• Baby exam – pediatrician will have to examine your baby and administer heel-stick blood test that identifies metabolic disorders.
    • Skills check – the purpose of this test is to determine that your baby is ready for breastfeeding or bottle-feeding successfully. Moreover, skills check also makes sure you understand how to perform basic tasks like diapering, bathing, etc.
    • Forms – you have to fill out the forms and birth certificate.

    Post-delivery body in the first 24 hours after labor

    Here is what your body will experience 24 hours after you deliver your precious bundle of joy:

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    • Post-baby belly – remember when Kate Middleton gave birth to Prince George and Princess Charlotte, and she stepped out of the hospital the next day with a noticeable baby bump under her lovely dress? Well, just like the Duchess of Cambridge, you will also have a baby bump after giving birth. During your pregnancy abdominal muscles, uterus and skin are stretched, and it takes weeks or several months for that area to shrink back.
    • Excess water weight – immediately after labor you will lose about 10 to 13 pounds which are great news. But even 24 hours after delivery you will still carry excess water weight that will be gone in a few weeks or months.
    • Bleeding – after delivery you will experience vaginal discharge called lochia which consists of mucus, leftover blood and sloughed-off tissue from the lining of the uterus.
    • Pelvic cramps – they are also called after-pains, and they are short-lived. You will experience these cramps because uterus starts to tighten as it returns to pre-pregnancy size and location.
    • Soreness – after delivery it takes time to heal. For example, if you had a vaginal labor your perineum (area between vagina and rectum) will be stretched, torn, bruised and swollen. On the other hand, after C-section you will feel soreness around incision as well as exhaustion, constipation and nausea.
    • Elimination issues – with a vaginal delivery your bladder is bruised and sore perineum may make it painful for you to pee.
    • Breast changes – immediately after labor your breasts will produce small amounts of colostrum which is a thick and yellowish precursor to breast milk. Moreover as you try to breastfeed your baby, you will feel pain and soreness in your nipples.
    • Mood swings – hormonal changes and physical discomfort may cause mood swings coupled with the lack of sleep.

    Packing for hospital checklist

    • Picture ID (driver’s license or any other ID with your photo), insurance card, and other hospital paperwork you will need
    • Birth plan (if you have it)
    • Eyeglasses or contact lenses (if you wear them)
    • Bathrobe, nightgown, slippers, and socks – hospital provides them, but most women prefer taking their own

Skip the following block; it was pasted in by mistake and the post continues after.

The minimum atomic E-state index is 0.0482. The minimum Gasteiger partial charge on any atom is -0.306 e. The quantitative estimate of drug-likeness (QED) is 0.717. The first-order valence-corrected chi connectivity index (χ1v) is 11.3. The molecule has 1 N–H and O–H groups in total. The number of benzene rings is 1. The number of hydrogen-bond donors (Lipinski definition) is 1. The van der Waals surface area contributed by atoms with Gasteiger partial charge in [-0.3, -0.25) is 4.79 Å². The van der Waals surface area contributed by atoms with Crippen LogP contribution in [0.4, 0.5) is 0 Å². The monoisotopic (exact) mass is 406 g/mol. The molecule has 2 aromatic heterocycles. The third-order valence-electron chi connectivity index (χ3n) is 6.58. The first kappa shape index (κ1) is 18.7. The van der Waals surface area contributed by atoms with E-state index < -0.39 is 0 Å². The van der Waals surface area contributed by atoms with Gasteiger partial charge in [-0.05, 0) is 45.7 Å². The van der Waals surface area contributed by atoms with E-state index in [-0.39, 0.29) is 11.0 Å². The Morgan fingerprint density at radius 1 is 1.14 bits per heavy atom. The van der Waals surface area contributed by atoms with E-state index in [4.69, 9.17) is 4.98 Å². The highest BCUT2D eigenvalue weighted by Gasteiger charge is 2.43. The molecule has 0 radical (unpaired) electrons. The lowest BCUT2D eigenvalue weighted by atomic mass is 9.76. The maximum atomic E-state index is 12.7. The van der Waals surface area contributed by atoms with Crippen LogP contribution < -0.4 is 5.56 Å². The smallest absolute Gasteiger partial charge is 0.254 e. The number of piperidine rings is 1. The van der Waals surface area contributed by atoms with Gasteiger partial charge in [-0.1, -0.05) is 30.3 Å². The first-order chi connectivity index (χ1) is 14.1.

• Book, magazine, your own pillow or anything else that helps you relax
    • Toiletries
    • Cell phone and charger
    • Comfortable shoes
    • Nursing or regular bras
    • Maternity underpants
    • Baby’s going home outfit
    • Receiving blanket
    • Don’t forget to install a car seat for you, baby.

    Losing weight after delivery

    As it was mentioned above, immediately after labor you will lose up to 13 pounds, but as excess water weight remains you want to start losing weight as soon as you come back home from the hospital. As physical exercise is out of the question for most moms (except celebrities who have a team of nannies catering their babies), you might want to try another approach. For example, the secret to Kate Middleton’s post-baby body was yoga and juices. Here are a few recipes for super juices for weight loss that will help you get back into the shape and improve your overall health at the same time:

    • Beet greens, beetroot, carrot, and kale
    • Pineapple, beetroot, orange, carrot, spinach, red cabbage, lemon
    • Carrot, orange, apple, lemon, beetroot
    • Apple, cucumber, orange, kale, celery, parsley, lemon
    • Mango, pineapple, kale, orange, ginger root,
    • Apple, cucumber, celery, kale, ginger root, lemon.

    Play with the amounts in order to get the taste you like the best, combine ingredients, blend them, and you’ll get nutritious power bomb that will boost your immunity and help you lose weight.

    Conclusion

    Ideally, you should create your birth plan and specify to your health care providers what you want or need. A few weeks before delivery you should get informed about recovery options in the hospital where you will stay at, don’t hesitate to ask for help and make sure you get plenty of rest.

    References

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    http://www.fitpregnancy.com/pregnancy/labor-delivery/what-expect-after-giving-birth-hospital?page=2

    http://www.whattoexpect.com/pregnancy/photo-gallery/what-happens-in-the-first-24-hours-after-giving-birth#01

    Featured photo credit: ShutterStock via shutterstock.com

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    Evlin Symon

    Evlin Symon is a health and wellness expert specialized in fitness, weight loss, pregnancy, nutrition and beauty.